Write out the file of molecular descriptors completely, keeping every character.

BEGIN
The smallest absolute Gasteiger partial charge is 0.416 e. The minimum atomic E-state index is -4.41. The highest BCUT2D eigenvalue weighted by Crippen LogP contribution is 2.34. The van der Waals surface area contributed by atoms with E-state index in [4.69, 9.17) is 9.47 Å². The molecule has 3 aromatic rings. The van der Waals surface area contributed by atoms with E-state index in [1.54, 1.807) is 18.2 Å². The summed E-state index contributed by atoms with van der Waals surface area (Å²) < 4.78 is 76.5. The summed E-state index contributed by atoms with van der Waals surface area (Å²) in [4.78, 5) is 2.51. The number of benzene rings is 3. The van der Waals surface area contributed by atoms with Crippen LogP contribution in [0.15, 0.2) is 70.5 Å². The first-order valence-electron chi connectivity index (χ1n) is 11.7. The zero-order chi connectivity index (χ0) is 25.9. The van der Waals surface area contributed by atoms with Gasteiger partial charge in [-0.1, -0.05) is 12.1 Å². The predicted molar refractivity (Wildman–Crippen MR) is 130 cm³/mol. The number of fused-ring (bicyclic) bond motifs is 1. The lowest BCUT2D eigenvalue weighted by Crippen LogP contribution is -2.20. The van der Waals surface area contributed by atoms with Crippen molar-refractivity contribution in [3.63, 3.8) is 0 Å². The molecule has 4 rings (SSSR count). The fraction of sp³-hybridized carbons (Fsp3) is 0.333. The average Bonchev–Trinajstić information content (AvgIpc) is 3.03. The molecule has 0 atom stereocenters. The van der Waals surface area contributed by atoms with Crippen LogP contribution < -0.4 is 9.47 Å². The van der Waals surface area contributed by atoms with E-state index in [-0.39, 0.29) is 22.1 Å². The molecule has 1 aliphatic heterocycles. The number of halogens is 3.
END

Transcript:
The smallest absolute Gasteiger partial charge is 0.416 e. The minimum atomic E-state index is -4.41. The highest BCUT2D eigenvalue weighted by Crippen LogP contribution is 2.34. The van der Waals surface area contributed by atoms with E-state index in [4.69, 9.17) is 9.47 Å². The molecule has 3 aromatic rings. The van der Waals surface area contributed by atoms with E-state index in [1.54, 1.807) is 18.2 Å². The summed E-state index contributed by atoms with van der Waals surface area (Å²) < 4.78 is 76.5. The summed E-state index contributed by atoms with van der Waals surface area (Å²) in [4.78, 5) is 2.51. The number of benzene rings is 3. The van der Waals surface area contributed by atoms with Crippen LogP contribution in [0.15, 0.2) is 70.5 Å². The first-order valence-electron chi connectivity index (χ1n) is 11.7. The zero-order chi connectivity index (χ0) is 25.9. The van der Waals surface area contributed by atoms with Gasteiger partial charge in [-0.1, -0.05) is 12.1 Å². The predicted molar refractivity (Wildman–Crippen MR) is 130 cm³/mol. The number of fused-ring (bicyclic) bond motifs is 1. The lowest BCUT2D eigenvalue weighted by Crippen LogP contribution is -2.20. The van der Waals surface area contributed by atoms with Crippen molar-refractivity contribution in [3.63, 3.8) is 0 Å². The molecule has 4 rings (SSSR count). The fraction of sp³-hybridized carbons (Fsp3) is 0.333. The average Bonchev–Trinajstić information content (AvgIpc) is 3.03. The molecule has 0 atom stereocenters. The van der Waals surface area contributed by atoms with Crippen LogP contribution < -0.4 is 9.47 Å². The van der Waals surface area contributed by atoms with E-state index in [-0.39, 0.29) is 22.1 Å². The molecule has 1 aliphatic heterocycles. The number of halogens is 3.